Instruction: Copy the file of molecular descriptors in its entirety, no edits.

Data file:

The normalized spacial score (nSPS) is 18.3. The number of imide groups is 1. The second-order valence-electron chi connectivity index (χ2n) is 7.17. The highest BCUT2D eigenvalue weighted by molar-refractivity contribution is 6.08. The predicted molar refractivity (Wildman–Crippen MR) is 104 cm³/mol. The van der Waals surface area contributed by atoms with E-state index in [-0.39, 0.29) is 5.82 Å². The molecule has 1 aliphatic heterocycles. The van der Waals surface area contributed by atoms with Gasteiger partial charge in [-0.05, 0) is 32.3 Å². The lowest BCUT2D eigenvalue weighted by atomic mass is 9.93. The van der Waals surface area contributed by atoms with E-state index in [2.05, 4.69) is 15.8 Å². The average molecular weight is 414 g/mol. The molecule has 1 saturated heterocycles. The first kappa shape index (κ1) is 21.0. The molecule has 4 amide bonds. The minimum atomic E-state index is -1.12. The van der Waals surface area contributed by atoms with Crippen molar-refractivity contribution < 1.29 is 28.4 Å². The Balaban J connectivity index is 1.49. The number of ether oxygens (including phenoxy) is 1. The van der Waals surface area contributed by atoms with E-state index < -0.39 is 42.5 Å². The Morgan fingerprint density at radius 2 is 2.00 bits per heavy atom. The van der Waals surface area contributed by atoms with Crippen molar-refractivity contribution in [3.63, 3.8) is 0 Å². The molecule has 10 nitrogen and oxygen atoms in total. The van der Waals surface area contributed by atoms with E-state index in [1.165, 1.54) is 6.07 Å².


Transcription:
The normalized spacial score (nSPS) is 18.3. The number of imide groups is 1. The second-order valence-electron chi connectivity index (χ2n) is 7.17. The highest BCUT2D eigenvalue weighted by molar-refractivity contribution is 6.08. The predicted molar refractivity (Wildman–Crippen MR) is 104 cm³/mol. The van der Waals surface area contributed by atoms with E-state index in [-0.39, 0.29) is 5.82 Å². The molecule has 1 aliphatic heterocycles. The van der Waals surface area contributed by atoms with Gasteiger partial charge in [-0.05, 0) is 32.3 Å². The lowest BCUT2D eigenvalue weighted by atomic mass is 9.93. The van der Waals surface area contributed by atoms with E-state index in [2.05, 4.69) is 15.8 Å². The average molecular weight is 414 g/mol. The molecule has 1 saturated heterocycles. The first kappa shape index (κ1) is 21.0. The molecule has 4 amide bonds. The minimum atomic E-state index is -1.12. The van der Waals surface area contributed by atoms with Crippen molar-refractivity contribution < 1.29 is 28.4 Å². The Balaban J connectivity index is 1.49. The number of ether oxygens (including phenoxy) is 1. The van der Waals surface area contributed by atoms with E-state index < -0.39 is 42.5 Å². The Morgan fingerprint density at radius 2 is 2.00 bits per heavy atom. The van der Waals surface area contributed by atoms with Crippen molar-refractivity contribution in [3.63, 3.8) is 0 Å². The molecule has 10 nitrogen and oxygen atoms in total. The van der Waals surface area contributed by atoms with E-state index in [1.165, 1.54) is 6.07 Å².